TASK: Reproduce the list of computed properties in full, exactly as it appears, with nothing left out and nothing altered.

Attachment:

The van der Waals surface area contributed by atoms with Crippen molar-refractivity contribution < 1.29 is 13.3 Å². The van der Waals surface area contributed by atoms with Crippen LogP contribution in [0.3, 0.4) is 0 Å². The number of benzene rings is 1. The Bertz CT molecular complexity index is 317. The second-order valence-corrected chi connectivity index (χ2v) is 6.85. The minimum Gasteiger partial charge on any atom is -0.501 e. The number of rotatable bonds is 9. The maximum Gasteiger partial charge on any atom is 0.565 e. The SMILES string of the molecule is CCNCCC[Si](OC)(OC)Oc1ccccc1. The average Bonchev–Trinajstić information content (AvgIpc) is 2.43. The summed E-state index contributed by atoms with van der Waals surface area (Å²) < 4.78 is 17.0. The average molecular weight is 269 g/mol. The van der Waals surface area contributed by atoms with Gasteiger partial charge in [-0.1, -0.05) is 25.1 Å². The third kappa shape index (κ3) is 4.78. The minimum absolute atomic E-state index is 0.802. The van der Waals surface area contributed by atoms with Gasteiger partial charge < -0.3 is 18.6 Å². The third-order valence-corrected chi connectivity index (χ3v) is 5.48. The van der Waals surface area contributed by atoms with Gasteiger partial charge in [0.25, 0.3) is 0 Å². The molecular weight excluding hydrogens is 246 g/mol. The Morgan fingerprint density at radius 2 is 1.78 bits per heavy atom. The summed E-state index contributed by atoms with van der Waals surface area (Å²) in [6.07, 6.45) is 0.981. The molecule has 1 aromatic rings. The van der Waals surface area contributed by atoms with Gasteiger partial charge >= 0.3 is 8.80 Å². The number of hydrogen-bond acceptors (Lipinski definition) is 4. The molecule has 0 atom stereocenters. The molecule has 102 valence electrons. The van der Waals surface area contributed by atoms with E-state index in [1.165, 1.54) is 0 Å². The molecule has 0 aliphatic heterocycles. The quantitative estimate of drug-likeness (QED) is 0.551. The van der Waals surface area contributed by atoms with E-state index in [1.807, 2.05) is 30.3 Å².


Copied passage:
The van der Waals surface area contributed by atoms with Crippen molar-refractivity contribution < 1.29 is 13.3 Å². The van der Waals surface area contributed by atoms with Crippen LogP contribution in [0.3, 0.4) is 0 Å². The number of benzene rings is 1. The Bertz CT molecular complexity index is 317. The second-order valence-corrected chi connectivity index (χ2v) is 6.85. The minimum Gasteiger partial charge on any atom is -0.501 e. The number of rotatable bonds is 9. The maximum Gasteiger partial charge on any atom is 0.565 e. The SMILES string of the molecule is CCNCCC[Si](OC)(OC)Oc1ccccc1. The average Bonchev–Trinajstić information content (AvgIpc) is 2.43. The summed E-state index contributed by atoms with van der Waals surface area (Å²) < 4.78 is 17.0. The average molecular weight is 269 g/mol. The van der Waals surface area contributed by atoms with Gasteiger partial charge in [-0.1, -0.05) is 25.1 Å². The third kappa shape index (κ3) is 4.78. The minimum absolute atomic E-state index is 0.802. The van der Waals surface area contributed by atoms with Gasteiger partial charge < -0.3 is 18.6 Å². The third-order valence-corrected chi connectivity index (χ3v) is 5.48. The van der Waals surface area contributed by atoms with Gasteiger partial charge in [0.25, 0.3) is 0 Å². The molecular weight excluding hydrogens is 246 g/mol. The Morgan fingerprint density at radius 2 is 1.78 bits per heavy atom. The summed E-state index contributed by atoms with van der Waals surface area (Å²) in [6.07, 6.45) is 0.981. The molecule has 1 aromatic rings. The van der Waals surface area contributed by atoms with Gasteiger partial charge >= 0.3 is 8.80 Å². The number of hydrogen-bond acceptors (Lipinski definition) is 4. The molecule has 0 atom stereocenters. The molecule has 102 valence electrons. The van der Waals surface area contributed by atoms with E-state index in [1.165, 1.54) is 0 Å². The molecule has 0 aliphatic heterocycles. The quantitative estimate of drug-likeness (QED) is 0.551. The van der Waals surface area contributed by atoms with E-state index in [1.807, 2.05) is 30.3 Å².